• These patients should be treated as per section I.C.2 or I.C.3 below.
      • Desmopressin should be used with caution in pregnant women during labor and delivery. (20) (Table III.A.)
      • In all patients, careful attention should be paid to fluid restriction, since excessive water intake can lead to hyponatremia and seizures.
  2. Recombinant VWF Concentrate
    • Recombinant VWF (rVWF) concentrate is available to treat patients with type 2B and type 3 VWD; it can also be used in patients with types 1, 2A, 2M, and 2N VWD who are not responsive to DDAVP and in children under 2 years of age regardless of VWD type. rVWF is approved for use as routine prophylaxis only in individuals with severe type 3 VWD who were previously treated with VWF (recombinant or plasma-derived) on-demand. It is produced in CHO cells; there are no human or animal-derived proteins used in its cell culture or in the final formulation vial (third generation rVWF). It contains ultra-large VWF multimers in addition to the high, medium and low molecular weight VWF multimers normally found in plasma. There are trace amounts of rFVIII in the product as well. (25) (Table III.B)
  3. Plasma-Derived VWF-Containing Factor VIII Concentrates
    • Certain viral-inactivated pdFVIII concentrates that are rich in VWF may be used in patients with certain types of VWD who do not respond to DDAVP, i.e. Type 2B VWD and Type 3 VWD, and also in patients with Types 1, 2A, 2M and 2N VWD who have become transiently unresponsive to DDAVP, as well as in surgical situations, and especially in young children under the age of 2 years. (26-30) (Table III.C.)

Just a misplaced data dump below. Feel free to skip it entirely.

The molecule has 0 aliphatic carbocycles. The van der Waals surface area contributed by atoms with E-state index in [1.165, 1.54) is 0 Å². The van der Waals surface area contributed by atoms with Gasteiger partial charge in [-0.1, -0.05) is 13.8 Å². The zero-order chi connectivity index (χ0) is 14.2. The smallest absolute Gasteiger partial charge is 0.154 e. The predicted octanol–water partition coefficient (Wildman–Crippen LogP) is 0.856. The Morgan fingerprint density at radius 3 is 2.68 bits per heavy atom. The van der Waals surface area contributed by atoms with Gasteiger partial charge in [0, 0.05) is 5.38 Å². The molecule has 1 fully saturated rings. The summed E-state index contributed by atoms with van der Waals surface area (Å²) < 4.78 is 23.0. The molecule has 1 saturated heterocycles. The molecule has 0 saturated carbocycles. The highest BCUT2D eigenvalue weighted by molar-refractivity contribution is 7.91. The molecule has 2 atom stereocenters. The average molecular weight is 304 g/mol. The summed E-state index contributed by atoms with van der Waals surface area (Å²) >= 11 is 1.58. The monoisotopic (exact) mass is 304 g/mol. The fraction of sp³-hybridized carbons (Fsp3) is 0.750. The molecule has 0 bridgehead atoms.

4. Cryoprecipitate Not Recommended for VWD
    • Because it has not undergone any viral attenuation steps, cryoprecipitate should not be used to treat patients with VWD except in life- and limb-threatening emergencies when VWD-containing factor concentrate is not immediately available.

Treatment of Patients with Inherited Hemophilia A or B and Inhibitors to Factor VIII or Factor IX

Inhibitor development is the most severe complication of treatment for patients with inherited hemophilia A or B. The following products have been licensed for treatment and/or prevention of bleeding episodes in these patients with inhibitors. However, these products are not necessarily interchangeable. Choice of product depends on multiple factors, including type of inhibitor (low- or high-responding), current titer of inhibitor, location of the bleed, previous response to these products, availability of clinical trial data supporting use of these products, and concomitant medications (e.g., emicizumab). For high-titer inhibitors, immune tolerance induction (ITI) is the best option for inhibitor eradication. Consultation with a Hemophilia Treatment Center is strongly recommended. (31)
  1. Bypassing Agents (BPA) for Hemophilia A or B with Inhibitors
    • FEIBA (Activated Prothrombin Complex Concentrate [aPCC])